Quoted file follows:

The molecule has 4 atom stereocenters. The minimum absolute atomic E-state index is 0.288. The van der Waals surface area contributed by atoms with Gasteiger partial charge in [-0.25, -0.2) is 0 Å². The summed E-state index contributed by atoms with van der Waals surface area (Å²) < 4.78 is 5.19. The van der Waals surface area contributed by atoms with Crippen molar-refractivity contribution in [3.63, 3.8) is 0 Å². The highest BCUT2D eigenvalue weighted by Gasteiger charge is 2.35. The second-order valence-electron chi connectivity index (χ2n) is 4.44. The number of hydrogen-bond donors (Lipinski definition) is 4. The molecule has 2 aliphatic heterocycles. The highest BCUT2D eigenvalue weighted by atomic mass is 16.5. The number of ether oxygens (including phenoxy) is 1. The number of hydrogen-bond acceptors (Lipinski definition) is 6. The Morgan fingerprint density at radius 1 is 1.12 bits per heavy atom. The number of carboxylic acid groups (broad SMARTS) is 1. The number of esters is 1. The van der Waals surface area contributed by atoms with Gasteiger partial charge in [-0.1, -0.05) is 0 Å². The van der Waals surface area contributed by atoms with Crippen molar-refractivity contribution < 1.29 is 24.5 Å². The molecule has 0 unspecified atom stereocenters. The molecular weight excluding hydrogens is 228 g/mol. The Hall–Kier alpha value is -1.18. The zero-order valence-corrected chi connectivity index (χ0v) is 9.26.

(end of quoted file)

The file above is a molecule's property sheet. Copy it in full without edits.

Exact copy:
The molecule has 4 atom stereocenters. The minimum absolute atomic E-state index is 0.288. The van der Waals surface area contributed by atoms with Gasteiger partial charge in [-0.25, -0.2) is 0 Å². The summed E-state index contributed by atoms with van der Waals surface area (Å²) < 4.78 is 5.19. The van der Waals surface area contributed by atoms with Crippen molar-refractivity contribution in [3.63, 3.8) is 0 Å². The highest BCUT2D eigenvalue weighted by Gasteiger charge is 2.35. The second-order valence-electron chi connectivity index (χ2n) is 4.44. The number of hydrogen-bond donors (Lipinski definition) is 4. The molecule has 2 aliphatic heterocycles. The highest BCUT2D eigenvalue weighted by atomic mass is 16.5. The number of ether oxygens (including phenoxy) is 1. The number of hydrogen-bond acceptors (Lipinski definition) is 6. The Morgan fingerprint density at radius 1 is 1.12 bits per heavy atom. The number of carboxylic acid groups (broad SMARTS) is 1. The number of esters is 1. The van der Waals surface area contributed by atoms with Gasteiger partial charge in [-0.1, -0.05) is 0 Å². The van der Waals surface area contributed by atoms with Crippen molar-refractivity contribution < 1.29 is 24.5 Å². The molecule has 0 unspecified atom stereocenters. The molecular weight excluding hydrogens is 228 g/mol. The Hall–Kier alpha value is -1.18. The zero-order valence-corrected chi connectivity index (χ0v) is 9.26.